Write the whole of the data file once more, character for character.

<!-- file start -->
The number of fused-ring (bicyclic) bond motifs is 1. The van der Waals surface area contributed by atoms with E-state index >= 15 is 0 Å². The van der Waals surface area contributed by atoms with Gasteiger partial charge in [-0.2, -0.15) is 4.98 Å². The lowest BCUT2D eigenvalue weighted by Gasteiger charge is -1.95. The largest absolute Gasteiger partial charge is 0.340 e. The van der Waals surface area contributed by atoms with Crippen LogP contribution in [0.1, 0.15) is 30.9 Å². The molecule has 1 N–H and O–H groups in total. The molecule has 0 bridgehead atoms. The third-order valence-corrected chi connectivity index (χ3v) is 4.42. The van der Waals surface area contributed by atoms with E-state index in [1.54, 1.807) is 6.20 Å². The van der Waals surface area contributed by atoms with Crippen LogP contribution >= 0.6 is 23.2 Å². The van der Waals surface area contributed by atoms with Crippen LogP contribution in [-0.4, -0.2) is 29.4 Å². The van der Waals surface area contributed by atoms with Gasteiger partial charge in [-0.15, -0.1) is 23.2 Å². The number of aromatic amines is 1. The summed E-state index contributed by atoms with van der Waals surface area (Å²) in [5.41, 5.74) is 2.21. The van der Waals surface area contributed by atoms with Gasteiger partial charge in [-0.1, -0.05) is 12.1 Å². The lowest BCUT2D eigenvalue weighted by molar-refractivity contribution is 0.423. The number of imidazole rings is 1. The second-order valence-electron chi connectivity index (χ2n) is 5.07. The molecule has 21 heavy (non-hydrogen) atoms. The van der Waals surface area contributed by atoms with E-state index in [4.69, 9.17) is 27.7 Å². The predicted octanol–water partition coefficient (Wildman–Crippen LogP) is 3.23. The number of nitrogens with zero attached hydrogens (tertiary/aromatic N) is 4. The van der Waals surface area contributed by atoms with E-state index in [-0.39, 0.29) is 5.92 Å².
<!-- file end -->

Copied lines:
The number of fused-ring (bicyclic) bond motifs is 1. The van der Waals surface area contributed by atoms with E-state index >= 15 is 0 Å². The van der Waals surface area contributed by atoms with Gasteiger partial charge in [-0.2, -0.15) is 4.98 Å². The lowest BCUT2D eigenvalue weighted by Gasteiger charge is -1.95. The largest absolute Gasteiger partial charge is 0.340 e. The van der Waals surface area contributed by atoms with Crippen LogP contribution in [0.1, 0.15) is 30.9 Å². The molecule has 1 N–H and O–H groups in total. The molecule has 0 bridgehead atoms. The third-order valence-corrected chi connectivity index (χ3v) is 4.42. The van der Waals surface area contributed by atoms with E-state index in [1.54, 1.807) is 6.20 Å². The van der Waals surface area contributed by atoms with Crippen LogP contribution >= 0.6 is 23.2 Å². The van der Waals surface area contributed by atoms with Crippen LogP contribution in [-0.4, -0.2) is 29.4 Å². The van der Waals surface area contributed by atoms with Gasteiger partial charge in [-0.15, -0.1) is 23.2 Å². The number of aromatic amines is 1. The summed E-state index contributed by atoms with van der Waals surface area (Å²) in [5.41, 5.74) is 2.21. The van der Waals surface area contributed by atoms with Gasteiger partial charge in [-0.1, -0.05) is 12.1 Å². The lowest BCUT2D eigenvalue weighted by molar-refractivity contribution is 0.423. The number of imidazole rings is 1. The second-order valence-electron chi connectivity index (χ2n) is 5.07. The molecule has 21 heavy (non-hydrogen) atoms. The van der Waals surface area contributed by atoms with E-state index in [4.69, 9.17) is 27.7 Å². The predicted octanol–water partition coefficient (Wildman–Crippen LogP) is 3.23. The number of nitrogens with zero attached hydrogens (tertiary/aromatic N) is 4. The van der Waals surface area contributed by atoms with E-state index in [-0.39, 0.29) is 5.92 Å².